Block Billing and Over-Billing Can and Will Harm Your Firm’s Attorney’s Fees

 Posted by at 3:01 pm  Court Decisions, Interesting Fee Cases, Overbilling  Comments Off on Block Billing and Over-Billing Can and Will Harm Your Firm’s Attorney’s Fees
Aug 162016

In the case of C.G. & R.G. v. Winslow Twp. Bd. of Educ., 2015 WL 7760356 (D.N.J. Dec. 2, 2015), the court found that the plaintiffs were entitled to over $47,000 in attorney’s fees despite the challenge by the defendants, who argued that the plaintiffs were not entitled to any attorney’s fees. However, the court did concede that the plaintiff’s attorney’s billing was problematic, having amassed excessive block billing charges from April through September of 2013. This case serves as a reminder that firms need to make sure that associates and partners are billing efficiently for tasks performed.
The court examined the attorney’s billing patterns and found that there was significant block billing that even spanned several days. Due to Mr. Epstein’s block billing, tasks that should have taken a significantly shorter amount of time, were actually billed almost double the amount of time. Moreover, the tasks were not separated out to enable to the court to be sure of the time devoted to each task.
Nonetheless, the court discovered that his billing was excessive compared to an associate in the firm who attended many of the same meetings and conferences and performed similar preparation needed for the duration of the case. Mr. Epstein, the plaintiff’s attorney and a partner, billed inefficiently based on his experience, having expertise in several key areas of the case. However, he was billing more time than his associate for tasks that should have taken him less time to do.

The court found that Mr. Epstein had a significant difference in billing than his associate while he did nothing differently that would produce a difference in time for billing. The court stated, “Mr. Epstein and Ms. Adams attended the same due process hearing, and there is no justification for this disparity in billing. Ms. Adams billed at a rate of $135.00 per hour, whereas Mr. Epstein’s stipulated reasonable hourly rate is $425 per hour—more than three times the rate of Ms. Adams. As rates increase, the reasonable time expended for the same matter decreases.” This was examined further when the court found that Mr. Epstein specialized in education law. His specialization and experience should decrease, not increase, the time necessary to prepare for a routine due process hearing. See Holmes v. Millcreek Twp. Sch. Dist., 205 F.3d 583, 596 (3d Cir. 2000) (“with experience, the amount of time spent performing routine tasks in an area of one’s expertise should decrease[ ]”).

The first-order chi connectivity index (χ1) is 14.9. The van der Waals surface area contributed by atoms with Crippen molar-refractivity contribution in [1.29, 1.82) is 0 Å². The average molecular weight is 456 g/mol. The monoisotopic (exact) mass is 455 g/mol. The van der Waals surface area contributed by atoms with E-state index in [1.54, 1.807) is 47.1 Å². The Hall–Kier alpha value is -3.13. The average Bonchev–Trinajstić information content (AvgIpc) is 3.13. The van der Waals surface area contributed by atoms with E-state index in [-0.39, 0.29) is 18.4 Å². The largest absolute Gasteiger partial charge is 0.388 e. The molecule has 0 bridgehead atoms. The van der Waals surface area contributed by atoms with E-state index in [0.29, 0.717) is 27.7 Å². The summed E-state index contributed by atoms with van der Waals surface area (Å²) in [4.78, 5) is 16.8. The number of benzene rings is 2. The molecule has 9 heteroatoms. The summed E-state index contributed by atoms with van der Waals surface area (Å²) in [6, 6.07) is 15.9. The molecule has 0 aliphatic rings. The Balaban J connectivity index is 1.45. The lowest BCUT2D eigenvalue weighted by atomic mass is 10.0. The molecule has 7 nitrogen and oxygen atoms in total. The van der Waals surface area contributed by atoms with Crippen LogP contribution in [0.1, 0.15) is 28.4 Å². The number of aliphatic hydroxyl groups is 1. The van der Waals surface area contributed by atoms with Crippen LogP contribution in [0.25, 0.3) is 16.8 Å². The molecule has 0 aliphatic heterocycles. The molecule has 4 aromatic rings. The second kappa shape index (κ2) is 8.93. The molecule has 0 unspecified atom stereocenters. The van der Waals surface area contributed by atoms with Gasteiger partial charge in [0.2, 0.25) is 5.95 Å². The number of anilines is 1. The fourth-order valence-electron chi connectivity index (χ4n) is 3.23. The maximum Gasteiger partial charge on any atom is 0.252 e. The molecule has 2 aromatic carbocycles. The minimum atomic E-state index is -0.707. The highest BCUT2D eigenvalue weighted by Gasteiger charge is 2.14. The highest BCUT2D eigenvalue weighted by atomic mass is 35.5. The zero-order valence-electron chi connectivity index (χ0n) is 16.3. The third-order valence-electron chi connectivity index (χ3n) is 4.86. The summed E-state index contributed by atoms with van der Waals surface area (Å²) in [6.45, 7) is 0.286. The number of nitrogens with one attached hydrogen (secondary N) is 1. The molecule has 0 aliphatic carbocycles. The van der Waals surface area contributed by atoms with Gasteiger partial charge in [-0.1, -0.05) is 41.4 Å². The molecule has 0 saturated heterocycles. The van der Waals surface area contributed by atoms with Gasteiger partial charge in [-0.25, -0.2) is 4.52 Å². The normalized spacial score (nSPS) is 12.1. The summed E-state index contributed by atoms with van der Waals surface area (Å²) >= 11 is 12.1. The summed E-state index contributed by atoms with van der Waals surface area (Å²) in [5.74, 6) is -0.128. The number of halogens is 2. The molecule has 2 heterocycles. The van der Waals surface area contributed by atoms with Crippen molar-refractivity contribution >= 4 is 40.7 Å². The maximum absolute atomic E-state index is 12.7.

Because of this block billing and excessive time billed, along with vague entries, tasks for which the attorney was overqualified, and work on unrelated matters, the plaintiffs were entitled to just over $47,000, representing a 50% reduction from the requested fee amount. If the firm had monitored the billing practices of this individual, the line by line deductions could have been avoided. The result of this case proves how vitally important it is to make sure that each member of the firm is billing responsibly.

Big Cuts for Excessive Rates, Vague Entries, and Overbilling

 Posted by at 3:03 pm  Court Decisions, Interesting Fee Cases, Overbilling  Comments Off on Big Cuts for Excessive Rates, Vague Entries, and Overbilling
Aug 012016

The law firm of Kase & Druker lost over $35,000 in attorney fees for excessive attorney bill rates, lack of contemporaneous timekeeping, failure to provide clear time entries, billing attorney rates for ministerial tasks, and overbilling in New York Youth Club, et. al. v.
Town of Harrison, et. al., 12-CV-7534 (CS), 2016 WL 3676690 (S.D.N.Y July 6, 2016). Ms. Frome’s billed hourly rate of $450 was reduced by the Court to $375 concluding her forty one years of practice involved little work in trial level civil rights work. Co-counsel, Mr. Druker, fees were reduced from $375 to $275 as his associate level expertise was mainly in criminal defense litigation.

As to a lack of contemporaneous timekeeping, Ms. Frome submitted records claimed to have been used to re-create her billing, but Mr. Druker simply submitted to the Court his time was “so well documented that contemporaneous records [were] unnecessary.” While the Court accepted Ms. Frome’s submitted records, they were not so willing to overlook Mr. Druker’s complete lack of even an attempt to provide substantiating evidence of his billed time. His hours were reduced to 5.2 hours for his attendance at depositions which were time-stamped to evidence the time he spent in attendance.

The biggest cut to Ms. Frome’s billing was by 25% across the board for vague entries such as “Research,” and “Discovery.” Additionally, time spent preparing documents for mailing, filing motions, and assembling exhibits were cut by the Court as ministerial tasks. An additional 20 hours were reduced from Ms. Frome’s billing for excessive time spent reviewing and researching motions for someone of Ms. Frome’s experience.